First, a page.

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View Diary: Hobby Lobby: Does RFRA violate the Establishment Clause? (263 comments)

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  •  First of all, Halal or Kosher Butchers are not (4+ / 0-)
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    chuckvw, Armando, California06, Nisi Prius

    violating the rights of other living American citizens in order to practice their religious beliefs.

    This is about the raising and butchering of meat animals and not about 51 percent of our population--WOMEN.
    So the law being applied in that way is disingenuous.

    Hobby Lobby is not providing a faith specific service. It provides art and craft supplies and home furnishings which are not of themselves religious in intent or content whereas Kosher and Halal are very specific in intent and content because they are meant for food stuffs so that believers can adhere to their religious dietary codes.

    Denmark declaring them inhumane is neither here nor there. What would they say about our cattle processing units? In this country we pass gag orders to keep animal rights activists from showing films of animal abuse in non-kosher and non-halal facilities.

    Hobby Lobby did not incorporate as a religious entity either. It is not in their articles of incorporation, so the intent of this business was not to be religious or to promote religion, but in fact, to make money selling inert objects to people.

    So no religious edicts are broken if women who do not share the faith of the owners or managers should have access to birth control devices, or information. Because religion is not the purpose of the "store". It was incorporated merely as a store and nothing else.

    In fact the "science" used to claim that certain BC pills and medications cause abortion is really pseudo science, so that is a major weak point in their argument when that issue comes up and it will.

    Hobby Lobby does this for two reasons: To burnish it's image in the US amongst other religious extremists organizations, (consider it an early campaign stunt to try and galvanize the base) by attacking women's rights and by attacking Obama Care.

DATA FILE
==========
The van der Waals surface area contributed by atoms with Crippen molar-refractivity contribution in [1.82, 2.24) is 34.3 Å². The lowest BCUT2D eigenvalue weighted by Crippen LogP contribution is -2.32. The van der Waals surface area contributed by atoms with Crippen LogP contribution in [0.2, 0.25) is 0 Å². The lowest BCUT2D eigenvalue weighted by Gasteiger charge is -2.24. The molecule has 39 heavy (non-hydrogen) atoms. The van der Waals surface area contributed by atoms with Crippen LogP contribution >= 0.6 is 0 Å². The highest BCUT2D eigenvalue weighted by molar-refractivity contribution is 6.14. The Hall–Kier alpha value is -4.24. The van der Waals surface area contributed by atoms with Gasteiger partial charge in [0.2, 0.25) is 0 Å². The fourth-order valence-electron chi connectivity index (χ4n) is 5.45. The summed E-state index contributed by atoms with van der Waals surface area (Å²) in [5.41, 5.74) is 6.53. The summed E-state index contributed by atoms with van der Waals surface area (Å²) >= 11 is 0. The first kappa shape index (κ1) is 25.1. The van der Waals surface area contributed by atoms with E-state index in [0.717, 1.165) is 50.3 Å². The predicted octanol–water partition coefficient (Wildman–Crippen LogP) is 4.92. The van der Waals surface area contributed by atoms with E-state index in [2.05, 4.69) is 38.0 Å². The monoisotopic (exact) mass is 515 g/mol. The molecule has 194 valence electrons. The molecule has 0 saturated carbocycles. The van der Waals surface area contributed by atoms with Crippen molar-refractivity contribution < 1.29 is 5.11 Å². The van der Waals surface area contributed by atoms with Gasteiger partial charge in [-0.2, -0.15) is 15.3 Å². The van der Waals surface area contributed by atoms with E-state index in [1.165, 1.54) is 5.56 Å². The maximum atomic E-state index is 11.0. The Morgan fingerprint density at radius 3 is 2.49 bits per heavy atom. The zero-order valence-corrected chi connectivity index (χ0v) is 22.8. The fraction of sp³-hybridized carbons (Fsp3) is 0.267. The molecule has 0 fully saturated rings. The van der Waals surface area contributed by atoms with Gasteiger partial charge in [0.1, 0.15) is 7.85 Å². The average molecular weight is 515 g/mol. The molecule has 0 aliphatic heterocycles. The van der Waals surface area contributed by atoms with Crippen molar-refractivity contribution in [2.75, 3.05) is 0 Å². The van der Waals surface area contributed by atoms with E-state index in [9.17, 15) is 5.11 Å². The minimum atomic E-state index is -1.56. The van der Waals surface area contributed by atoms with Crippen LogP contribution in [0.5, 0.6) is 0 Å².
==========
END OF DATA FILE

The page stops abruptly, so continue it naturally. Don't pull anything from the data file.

In short, they suck. Anyone but Hobby Lobby gets my art-dollars from now on.

    "It were a thousand times better for the land if all Witches, but especially the blessing Witch, might suffer death." qtd by Ehrenreich & English. For Her Own Good, Two Centuries of Expert's Advice to Women pp 40

    by GreenMother on Wed Mar 26, 2014 at 12:53:54 PM PDT

    •  Two parts (1+ / 0-)
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      JerryNA

      I want Hobby Lobby to lose, but I also want to make sure that the next company to try this stunt can't avoid whatever we set up.

      Hobby Lobby doesn't itself provide a faith-specific service, but what if we were talking about a Christmas tree farm, or a Christian bookseller, or a seminary?  I don't want to rely on that if it can be dodged.

      Likewise, their articles of incorporation don't say anything about God, but articles of incorporation can be changed, and new companies will come along.  If it said "To promote the Christian faith and all other legal purposes," would that save them?  Should it?

      The abortifacient issue is a big problem for them.  But they're taking a weaker stance than they might: their religion condemns premarital sex, but they're not resting on that.  I also want to beat back the company that throws that punch.

      Hobby Lobby might lose because ultimately, the facts aren't on their side.  They won't be able to convince a jury that anyone involved is lying about their beliefs.